Sister Janet Peterworth had already been an Ursuline sister for 20 years when she became aware in 1975 of the dire poverty of many Americans not far from her home. Her eyes were opened when she read a pastoral letter by the Catholic bishops of Appalachia — the name for a long swath of territory that stretches from upstate New York to the deep American South, 13 states in all, where dire poverty, poor health and inadequate education prevailed.
That historic letter was titled “This Land Is Home to Me,” and it was published 40 years ago this week.
Sister Janet was not alone. The document’s publication drew national attention, especially among Catholics, to the difficult circumstances lived daily by many people of the region.
The initial impetus for the letter came from two priests of Glenmary, a religious society dedicated to mission work in rural areas. Fathers Les Schmidt and John Barry began talking to bishops of the region, who were receptive to the idea. Some of them, such as Bishop Michael Begley of Charlotte, North Carolina, and Bishop Joseph Hodges of Charleston, West Virginia, became strong advocates of the project.
Fathers Schmidt, Barry and other leaders of an organization known as the Catholic Committee of Appalachia held dozens of community meetings in churches and homes throughout the region, soliciting input on what the document ought to say. Following these, the task of preparing a draft of the document was entrusted to Joe Holland, a lay theologian on the staff of the Washington, D.C.-based Center for Concern. (Today he is professor of theology at St. Thomas University in Florida.)
“I showed Les Schmidt the first draft I wrote, and he threw it in the waste basket,” Holland told Our Sunday Visitor. “He told me to write something that people will understand.”
Holland went back to work, and the result was very different. Taking his inspiration from the poetic “Easy Essays” of Peter Maurin, who had co-founded the Catholic Worker movement with Dorothy Day, Holland prepared a text that was unusual for its poetic language and the free verse style in which it is written. That style remains one of the letter’s most memorable and distinctive attributes.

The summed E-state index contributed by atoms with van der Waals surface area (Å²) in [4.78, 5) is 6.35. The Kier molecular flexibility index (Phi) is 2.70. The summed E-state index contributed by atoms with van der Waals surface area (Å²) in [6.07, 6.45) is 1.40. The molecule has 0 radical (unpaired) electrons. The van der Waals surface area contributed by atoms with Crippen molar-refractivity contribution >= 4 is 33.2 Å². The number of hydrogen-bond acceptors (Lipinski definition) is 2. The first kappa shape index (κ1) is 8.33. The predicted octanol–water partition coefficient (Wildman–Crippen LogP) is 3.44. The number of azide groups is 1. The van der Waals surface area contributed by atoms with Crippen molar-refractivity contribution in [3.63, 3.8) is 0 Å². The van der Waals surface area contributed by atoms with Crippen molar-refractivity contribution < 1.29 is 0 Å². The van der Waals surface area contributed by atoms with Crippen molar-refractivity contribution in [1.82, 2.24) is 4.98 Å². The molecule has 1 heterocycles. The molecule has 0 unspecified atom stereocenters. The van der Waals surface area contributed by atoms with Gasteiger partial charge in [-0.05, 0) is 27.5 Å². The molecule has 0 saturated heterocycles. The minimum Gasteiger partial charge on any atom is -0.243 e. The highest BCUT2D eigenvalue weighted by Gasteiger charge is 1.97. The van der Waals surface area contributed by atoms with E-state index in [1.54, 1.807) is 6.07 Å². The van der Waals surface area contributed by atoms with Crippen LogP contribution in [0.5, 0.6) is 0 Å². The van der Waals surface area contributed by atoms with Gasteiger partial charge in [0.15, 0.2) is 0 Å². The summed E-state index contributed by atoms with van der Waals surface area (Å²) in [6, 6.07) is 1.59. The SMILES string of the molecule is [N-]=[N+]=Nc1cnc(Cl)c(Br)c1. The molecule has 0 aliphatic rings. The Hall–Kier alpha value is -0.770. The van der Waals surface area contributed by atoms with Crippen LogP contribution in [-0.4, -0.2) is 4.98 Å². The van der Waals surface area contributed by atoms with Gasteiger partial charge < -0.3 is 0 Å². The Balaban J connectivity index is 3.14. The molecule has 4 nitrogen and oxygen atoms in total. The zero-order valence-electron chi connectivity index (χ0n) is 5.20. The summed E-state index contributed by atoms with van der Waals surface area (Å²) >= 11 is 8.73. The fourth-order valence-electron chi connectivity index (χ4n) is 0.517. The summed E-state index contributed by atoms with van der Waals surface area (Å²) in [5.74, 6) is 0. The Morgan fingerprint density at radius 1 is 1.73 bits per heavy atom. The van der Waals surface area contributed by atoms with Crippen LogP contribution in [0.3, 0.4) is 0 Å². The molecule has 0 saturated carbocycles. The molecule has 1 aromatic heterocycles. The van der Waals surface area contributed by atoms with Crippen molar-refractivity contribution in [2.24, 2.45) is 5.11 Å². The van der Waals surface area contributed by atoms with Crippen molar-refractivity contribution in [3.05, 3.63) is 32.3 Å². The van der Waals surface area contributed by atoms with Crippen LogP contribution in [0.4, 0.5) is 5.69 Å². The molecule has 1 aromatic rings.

Ultimately, 26 bishops from across 13 states signed the pastoral letter. It was released on Feb. 1, 1975.
‘The truth of Appalachia’
The letter criticized the economic disparities and political powerlessness of the people of the region. It shined a light on the exploitation of residents by outside companies and business leaders, and it lamented the destruction of the region’s stunningly beautiful ecological resources, largely through aggressive coal mining practices.
In the free verse style so distinctive of the letter, the bishops wrote:
“The truth of Appalachia
is a judgment upon us all,
making hard demands on us bishops,
as well as on others.
We know that there will be other opinions
about the truth of Appalachia
other views than those of the poor.
But we must remind ourselves
that the poor are special
in the eyes of God.”
Addressing the economic exploitation of the region, the letter noted:
“There is a saying in the region
that coal is king.
That’s not exactly right.
The kings are those who control big coal,
and the profit and power
which come with it.”
Call to service
“This Land Is Home to Me” had an immediate impact. One of its clearest results was a significant increase in the number of religious sisters in the region. Many religious communities from all over the country sent members to live among, help and teach the poorest of its people. Sister Janet was one of them.
“I had been raised in Louisville,” Sister Janet told OSV, “but until I read that letter, I didn’t know there were places in this country, just five hours’ drive away, where there wasn’t fresh water to drink. No one ever talked about that. Reading ‘This Land Is Home to Me’ hit me hard, and I said, ‘I need to go there. I need to learn about this.’”